But if we transcend appearances and desire to live and inter into the essence, there is a Gospel that we must follow. There are teachings and divine commandments that we have abandoned for the sake of the commandments of men. Unfortunately, not only have we abandoned them, but often we have mocked them and we have mocked those who keep them. The logic of the world here is the logic of wealth and lust and it glorifies a lifestyle that dominates our entire life. No, the Church is not in hearing the Gospel but in applying it. If we do not maintain our chastity, our poverty, our humility, our mercy, then where is the Church? If we do not desire righteousness and purify our hearts and we do not do good works, but rather tear each other apart, then where is the Church? It is something difficult and ineffective? But have we tried? Have we experienced the Lord’s commandments to the very end in order to taste their sweetness and effectiveness? Or have we preferred the bitterness and emptiness of the pleasures of the world to the very end? The Lord put a great deal of emphasis on keeping his commandments and he strongly urged this in his final sermon since he knew that “the prince of this world” will prevail over hearts. But if we are of the Lord and not of the prince of this world, should our faith not start from this? Does our Lord not deserve that we trust in his word and try to act according to his commandments so that we will be blessed? “If one loves me, he will keep my word. If you keep my commandments, then you shall be established in my love.”

But the Church herself is not commandments and ordinances so much as Love of the Lord and striving for his face. For this reason we do not understand the commandments if we see them as dry ideas, devoid of their marrow and their taste. Virtue is not in actions but in the movement of the heart within the actions. It is through actions oriented toward the Lord, cleaving to him and longing for him. How can the Church be commandments when the Lord said through the mouth of the Prophet Isaiah “Precept upon precept, precept upon precept. Line upon line, line upon line. Here a little, there a little. For with stammering lips and another tongue He will speak to this people, to whom He said, ‘This is the rest with which you may cause the weary to rest,’ and, ‘This is the refreshing’; yet they would not hear. But the word of the Lord was to them, ‘Precept upon precept, precept upon precept, line upon line, line upon line, here a little, there a little,’ that they might go and fall backward, and be broken and snared and caught” (Isaiah 28:10-13). And to the youth who had kept the commandments from his infancy, the Lord said, “You lack one thing.” That one thing remaining is love: to long for the Lord in our heart and to desire him alone.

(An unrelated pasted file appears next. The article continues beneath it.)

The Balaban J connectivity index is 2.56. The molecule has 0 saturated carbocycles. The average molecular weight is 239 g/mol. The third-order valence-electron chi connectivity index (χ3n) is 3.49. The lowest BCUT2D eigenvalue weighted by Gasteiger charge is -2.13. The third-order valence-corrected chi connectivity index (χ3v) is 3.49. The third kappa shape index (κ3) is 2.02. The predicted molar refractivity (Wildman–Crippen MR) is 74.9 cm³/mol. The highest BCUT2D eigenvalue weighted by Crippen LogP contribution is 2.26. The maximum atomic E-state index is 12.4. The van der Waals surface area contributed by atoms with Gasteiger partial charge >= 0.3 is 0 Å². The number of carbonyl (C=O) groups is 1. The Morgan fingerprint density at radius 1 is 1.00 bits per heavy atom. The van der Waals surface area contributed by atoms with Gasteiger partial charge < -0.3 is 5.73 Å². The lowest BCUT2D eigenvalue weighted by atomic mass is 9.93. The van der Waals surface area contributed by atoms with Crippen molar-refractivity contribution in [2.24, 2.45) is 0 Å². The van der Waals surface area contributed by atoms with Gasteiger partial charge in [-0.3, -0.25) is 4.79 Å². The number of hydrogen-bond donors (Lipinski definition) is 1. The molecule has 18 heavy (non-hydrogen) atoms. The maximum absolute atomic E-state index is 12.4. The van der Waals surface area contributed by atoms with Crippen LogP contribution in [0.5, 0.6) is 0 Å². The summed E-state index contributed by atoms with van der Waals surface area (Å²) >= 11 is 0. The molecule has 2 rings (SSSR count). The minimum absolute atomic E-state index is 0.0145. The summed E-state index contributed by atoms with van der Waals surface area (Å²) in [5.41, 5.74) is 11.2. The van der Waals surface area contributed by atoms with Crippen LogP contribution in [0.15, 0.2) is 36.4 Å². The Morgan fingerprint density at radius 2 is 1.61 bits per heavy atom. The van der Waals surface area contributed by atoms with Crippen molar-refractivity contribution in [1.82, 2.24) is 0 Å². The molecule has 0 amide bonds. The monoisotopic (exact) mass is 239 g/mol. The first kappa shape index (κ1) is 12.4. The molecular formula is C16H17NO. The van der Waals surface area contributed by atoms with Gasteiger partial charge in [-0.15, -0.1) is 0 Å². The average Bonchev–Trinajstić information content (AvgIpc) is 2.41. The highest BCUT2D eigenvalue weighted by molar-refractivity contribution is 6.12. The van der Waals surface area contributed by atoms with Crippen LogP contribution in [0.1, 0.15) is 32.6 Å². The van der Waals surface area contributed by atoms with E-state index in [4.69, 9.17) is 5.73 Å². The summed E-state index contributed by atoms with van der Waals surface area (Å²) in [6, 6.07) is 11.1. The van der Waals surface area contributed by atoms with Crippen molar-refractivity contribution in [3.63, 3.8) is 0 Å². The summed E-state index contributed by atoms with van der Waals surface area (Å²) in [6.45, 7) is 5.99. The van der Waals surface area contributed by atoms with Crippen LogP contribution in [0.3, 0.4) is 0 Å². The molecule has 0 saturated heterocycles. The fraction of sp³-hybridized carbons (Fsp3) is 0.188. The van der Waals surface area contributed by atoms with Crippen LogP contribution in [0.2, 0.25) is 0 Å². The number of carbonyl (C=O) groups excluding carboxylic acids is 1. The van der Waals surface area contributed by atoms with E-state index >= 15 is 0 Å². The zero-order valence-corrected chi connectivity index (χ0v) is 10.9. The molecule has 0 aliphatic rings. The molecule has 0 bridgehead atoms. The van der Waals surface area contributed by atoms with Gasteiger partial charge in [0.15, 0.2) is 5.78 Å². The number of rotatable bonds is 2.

This is not for some people and not for others. It is a call, it is an invitation, to all. All of us are called to love the Lord with the love of life. All the life of the Church is the life of invitation: “’I have redeemed you and I have called you by your name. You are mine,’ says the Lord to his people” (Isaiah 43:1). Likewise the Apostle Paul says, “We also pray always for you that our God would count you worthy of this calling, and fulfill all the good pleasure of His goodness and the work of faith with power” (2 Thessalonians 1:11). The people without a calling and love is “a people ravaged and plundered,” the Bible says. The Church does not exist without the visible Church, the Christian people. Our religion is a religion of incarnation. If we do not embody it, if we do not follow the Lord, then where is the Church? “Our gospel did not come to you in word only, but also in power” (1 Thessalonians 1:5), says the Apostle, but out of habit and the passing of time, we often take the words without their true meanings, the shadow instead of the person and thus we mock the Lord. We might hear the call and do something. We might go for a part of the way. We might be given the grace of prayer if we ask for it, the fathers say. But if we do not do all the Lord’s will, there will come a day when we discover that we have no faith and no forgiveness. “Woe to the person whose reputation surpasses his reality,” says Fr. Silouan. But the Lord says, “I know your works, that you have a name that you are alive, but you are dead. 2 Be watchful, and strengthen the things which remain, that are ready to die, for I have not found your works perfect before God” (Revelation 3:1-3).